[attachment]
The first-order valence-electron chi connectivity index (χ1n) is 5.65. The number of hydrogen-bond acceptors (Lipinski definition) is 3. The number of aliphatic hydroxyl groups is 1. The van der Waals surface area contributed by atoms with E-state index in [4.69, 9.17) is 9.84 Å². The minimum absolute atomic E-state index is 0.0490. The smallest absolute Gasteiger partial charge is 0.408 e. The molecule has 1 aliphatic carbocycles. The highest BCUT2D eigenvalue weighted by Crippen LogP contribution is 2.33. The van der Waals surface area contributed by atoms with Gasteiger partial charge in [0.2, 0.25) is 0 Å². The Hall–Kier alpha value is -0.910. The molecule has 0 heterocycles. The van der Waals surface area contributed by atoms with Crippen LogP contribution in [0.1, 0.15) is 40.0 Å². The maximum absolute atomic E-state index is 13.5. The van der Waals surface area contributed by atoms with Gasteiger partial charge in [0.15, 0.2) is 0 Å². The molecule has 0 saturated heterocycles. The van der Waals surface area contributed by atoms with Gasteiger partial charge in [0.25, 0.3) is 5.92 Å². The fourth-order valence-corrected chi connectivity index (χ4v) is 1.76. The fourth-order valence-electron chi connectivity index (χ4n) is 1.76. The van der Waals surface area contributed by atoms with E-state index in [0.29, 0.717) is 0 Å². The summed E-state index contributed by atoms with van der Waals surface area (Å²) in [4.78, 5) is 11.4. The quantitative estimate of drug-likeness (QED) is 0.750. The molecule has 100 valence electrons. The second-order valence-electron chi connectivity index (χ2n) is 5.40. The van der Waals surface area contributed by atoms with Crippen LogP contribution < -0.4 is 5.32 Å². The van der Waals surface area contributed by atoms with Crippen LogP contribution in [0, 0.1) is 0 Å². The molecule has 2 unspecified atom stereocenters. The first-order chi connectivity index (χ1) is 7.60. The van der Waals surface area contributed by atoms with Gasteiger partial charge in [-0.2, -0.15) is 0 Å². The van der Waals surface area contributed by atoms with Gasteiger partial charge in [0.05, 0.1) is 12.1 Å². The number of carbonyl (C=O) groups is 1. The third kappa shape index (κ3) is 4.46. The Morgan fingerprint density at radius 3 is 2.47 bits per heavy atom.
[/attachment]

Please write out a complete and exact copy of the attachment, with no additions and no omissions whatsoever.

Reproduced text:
The first-order valence-electron chi connectivity index (χ1n) is 5.65. The number of hydrogen-bond acceptors (Lipinski definition) is 3. The number of aliphatic hydroxyl groups is 1. The van der Waals surface area contributed by atoms with E-state index in [4.69, 9.17) is 9.84 Å². The minimum absolute atomic E-state index is 0.0490. The smallest absolute Gasteiger partial charge is 0.408 e. The molecule has 1 aliphatic carbocycles. The highest BCUT2D eigenvalue weighted by Crippen LogP contribution is 2.33. The van der Waals surface area contributed by atoms with Gasteiger partial charge in [0.2, 0.25) is 0 Å². The Hall–Kier alpha value is -0.910. The molecule has 0 heterocycles. The van der Waals surface area contributed by atoms with Crippen LogP contribution in [0.1, 0.15) is 40.0 Å². The maximum absolute atomic E-state index is 13.5. The van der Waals surface area contributed by atoms with Gasteiger partial charge in [0.15, 0.2) is 0 Å². The molecule has 0 saturated heterocycles. The van der Waals surface area contributed by atoms with Gasteiger partial charge in [0.25, 0.3) is 5.92 Å². The fourth-order valence-corrected chi connectivity index (χ4v) is 1.76. The fourth-order valence-electron chi connectivity index (χ4n) is 1.76. The van der Waals surface area contributed by atoms with E-state index in [0.29, 0.717) is 0 Å². The summed E-state index contributed by atoms with van der Waals surface area (Å²) in [4.78, 5) is 11.4. The quantitative estimate of drug-likeness (QED) is 0.750. The molecule has 100 valence electrons. The second-order valence-electron chi connectivity index (χ2n) is 5.40. The van der Waals surface area contributed by atoms with Crippen LogP contribution < -0.4 is 5.32 Å². The van der Waals surface area contributed by atoms with Crippen LogP contribution in [0, 0.1) is 0 Å². The molecule has 2 unspecified atom stereocenters. The first-order chi connectivity index (χ1) is 7.60. The van der Waals surface area contributed by atoms with Gasteiger partial charge in [-0.2, -0.15) is 0 Å². The van der Waals surface area contributed by atoms with Gasteiger partial charge in [0.05, 0.1) is 12.1 Å². The number of carbonyl (C=O) groups is 1. The third kappa shape index (κ3) is 4.46. The Morgan fingerprint density at radius 3 is 2.47 bits per heavy atom.